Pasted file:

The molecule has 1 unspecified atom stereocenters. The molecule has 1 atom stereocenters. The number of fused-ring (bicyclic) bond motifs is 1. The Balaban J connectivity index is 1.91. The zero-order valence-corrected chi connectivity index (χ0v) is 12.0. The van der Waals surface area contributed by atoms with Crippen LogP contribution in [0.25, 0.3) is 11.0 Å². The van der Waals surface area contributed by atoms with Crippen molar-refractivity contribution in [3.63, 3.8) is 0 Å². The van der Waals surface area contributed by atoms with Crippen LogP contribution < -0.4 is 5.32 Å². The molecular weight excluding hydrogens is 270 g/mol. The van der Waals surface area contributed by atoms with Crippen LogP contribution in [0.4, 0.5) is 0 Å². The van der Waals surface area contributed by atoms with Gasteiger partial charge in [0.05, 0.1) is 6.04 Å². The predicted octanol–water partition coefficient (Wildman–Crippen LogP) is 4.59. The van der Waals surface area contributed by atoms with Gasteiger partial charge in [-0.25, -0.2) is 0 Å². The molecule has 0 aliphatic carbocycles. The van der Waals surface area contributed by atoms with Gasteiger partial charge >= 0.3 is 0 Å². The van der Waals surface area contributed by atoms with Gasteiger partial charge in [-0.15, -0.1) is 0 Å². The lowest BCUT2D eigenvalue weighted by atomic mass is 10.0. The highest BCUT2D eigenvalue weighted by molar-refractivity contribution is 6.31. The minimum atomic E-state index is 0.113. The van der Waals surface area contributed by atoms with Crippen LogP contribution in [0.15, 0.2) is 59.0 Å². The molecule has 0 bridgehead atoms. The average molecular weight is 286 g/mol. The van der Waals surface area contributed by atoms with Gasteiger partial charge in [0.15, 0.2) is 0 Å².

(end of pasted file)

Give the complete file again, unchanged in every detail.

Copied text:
The molecule has 1 unspecified atom stereocenters. The molecule has 1 atom stereocenters. The number of fused-ring (bicyclic) bond motifs is 1. The Balaban J connectivity index is 1.91. The zero-order valence-corrected chi connectivity index (χ0v) is 12.0. The van der Waals surface area contributed by atoms with Crippen LogP contribution in [0.25, 0.3) is 11.0 Å². The van der Waals surface area contributed by atoms with Crippen molar-refractivity contribution in [3.63, 3.8) is 0 Å². The van der Waals surface area contributed by atoms with Crippen LogP contribution < -0.4 is 5.32 Å². The molecular weight excluding hydrogens is 270 g/mol. The van der Waals surface area contributed by atoms with Crippen LogP contribution in [0.4, 0.5) is 0 Å². The van der Waals surface area contributed by atoms with Gasteiger partial charge in [0.05, 0.1) is 6.04 Å². The predicted octanol–water partition coefficient (Wildman–Crippen LogP) is 4.59. The van der Waals surface area contributed by atoms with Gasteiger partial charge in [-0.25, -0.2) is 0 Å². The molecule has 0 aliphatic carbocycles. The van der Waals surface area contributed by atoms with Gasteiger partial charge >= 0.3 is 0 Å². The van der Waals surface area contributed by atoms with Gasteiger partial charge in [-0.15, -0.1) is 0 Å². The lowest BCUT2D eigenvalue weighted by atomic mass is 10.0. The highest BCUT2D eigenvalue weighted by molar-refractivity contribution is 6.31. The minimum atomic E-state index is 0.113. The van der Waals surface area contributed by atoms with Crippen LogP contribution in [0.15, 0.2) is 59.0 Å². The molecule has 0 bridgehead atoms. The average molecular weight is 286 g/mol. The van der Waals surface area contributed by atoms with Gasteiger partial charge in [0.15, 0.2) is 0 Å².